The University of Missouri has expelled two students and suspended three others for violating coronavirus rules after a similar action from Northeastern University earlier this month prompted public debate on whether colleges are cracking down too harshly on students for behavior many deem inevitable.
The University of Missouri’s Vice Chancellor of Student Affairs Bill Stackman announced the expulsions in a letter sent to students and staff on Tuesday, saying the students engaged in “willful and knowing actions” that threatened the safety of the campus and community.
Stackman said in addition to the five expelled and suspended, 11 other student organizations are under investigation and additional cases are pending that he “[expects] will result in similar outcomes.”
The university did not respond to questions from Forbes about which policies the students violated and whether they will be refunded tuition for the rest of the semester.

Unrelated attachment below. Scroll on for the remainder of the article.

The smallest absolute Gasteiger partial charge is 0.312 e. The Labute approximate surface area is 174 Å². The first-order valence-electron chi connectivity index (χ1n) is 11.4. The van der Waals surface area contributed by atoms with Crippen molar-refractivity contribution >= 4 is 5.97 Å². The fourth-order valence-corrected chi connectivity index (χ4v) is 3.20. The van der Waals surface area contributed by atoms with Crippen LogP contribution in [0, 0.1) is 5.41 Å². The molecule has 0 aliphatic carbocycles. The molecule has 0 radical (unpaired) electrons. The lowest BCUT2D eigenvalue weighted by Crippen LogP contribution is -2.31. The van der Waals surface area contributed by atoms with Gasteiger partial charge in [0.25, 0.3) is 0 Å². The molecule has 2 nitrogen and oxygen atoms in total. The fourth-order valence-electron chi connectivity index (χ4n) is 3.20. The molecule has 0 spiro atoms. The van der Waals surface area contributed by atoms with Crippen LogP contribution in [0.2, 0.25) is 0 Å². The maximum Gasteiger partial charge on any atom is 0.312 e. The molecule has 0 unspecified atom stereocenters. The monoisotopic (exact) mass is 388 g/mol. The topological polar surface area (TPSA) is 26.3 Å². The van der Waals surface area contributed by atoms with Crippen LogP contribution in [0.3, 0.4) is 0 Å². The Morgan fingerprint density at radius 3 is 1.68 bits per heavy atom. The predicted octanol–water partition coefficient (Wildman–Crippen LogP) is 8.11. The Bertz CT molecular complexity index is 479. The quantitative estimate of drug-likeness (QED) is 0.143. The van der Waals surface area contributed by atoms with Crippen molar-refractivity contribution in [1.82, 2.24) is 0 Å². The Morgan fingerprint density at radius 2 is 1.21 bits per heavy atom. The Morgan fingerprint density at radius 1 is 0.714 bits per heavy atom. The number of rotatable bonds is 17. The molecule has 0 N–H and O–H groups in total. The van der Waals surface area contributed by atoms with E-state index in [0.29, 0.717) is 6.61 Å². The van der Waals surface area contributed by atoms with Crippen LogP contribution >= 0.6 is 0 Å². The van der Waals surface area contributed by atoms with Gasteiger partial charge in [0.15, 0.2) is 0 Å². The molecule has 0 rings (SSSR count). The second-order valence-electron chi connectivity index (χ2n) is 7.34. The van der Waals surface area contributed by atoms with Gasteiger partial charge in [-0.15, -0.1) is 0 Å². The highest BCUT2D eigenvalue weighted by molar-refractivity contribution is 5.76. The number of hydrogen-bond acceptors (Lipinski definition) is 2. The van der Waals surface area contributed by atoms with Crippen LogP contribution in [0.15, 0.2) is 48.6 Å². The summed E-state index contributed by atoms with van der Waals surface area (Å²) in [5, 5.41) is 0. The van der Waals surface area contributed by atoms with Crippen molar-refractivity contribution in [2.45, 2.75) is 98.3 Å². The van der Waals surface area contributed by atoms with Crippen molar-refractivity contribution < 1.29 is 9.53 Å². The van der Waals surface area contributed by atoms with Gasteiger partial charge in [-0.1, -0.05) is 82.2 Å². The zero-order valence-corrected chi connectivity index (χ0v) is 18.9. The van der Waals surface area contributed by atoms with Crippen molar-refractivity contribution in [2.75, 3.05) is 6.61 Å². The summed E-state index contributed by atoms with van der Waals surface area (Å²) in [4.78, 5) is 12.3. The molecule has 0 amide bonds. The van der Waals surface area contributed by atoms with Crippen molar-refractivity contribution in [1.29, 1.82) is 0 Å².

The University of Missouri has reported 1,347 coronavirus cases since it began collecting data in mid-August, while Boone County, where the school is located, is among the country’s communities with the most total cases per capita, reporting 848 positive tests per 100,000 residents over the past two weeks.
Stackman said the failure to follow coronavirus-era rules, particularly a ban on gatherings of over 20 people, has contributed to spread in the community.
Earlier this month, Northeastern University expelled 11 first-year students for gathering in a hotel room “in violation of university and public health protocols that prohibit crowded gatherings.” The university said it would not refund their $36,500 tuition. This decision spurred debate over whether the expulsion was merited or too harsh a punishment given the extreme circumstances.
“You know, they are just freshmen, this was one mistake,” said the editor of Northeastern’s college newspaper Kelly Chan in a CNN interview. “Freshmen are put in a very tough situation—we always come to college campuses expecting to make new friends to socialize, and it can be tempting to gather and want to salvage that college experience.”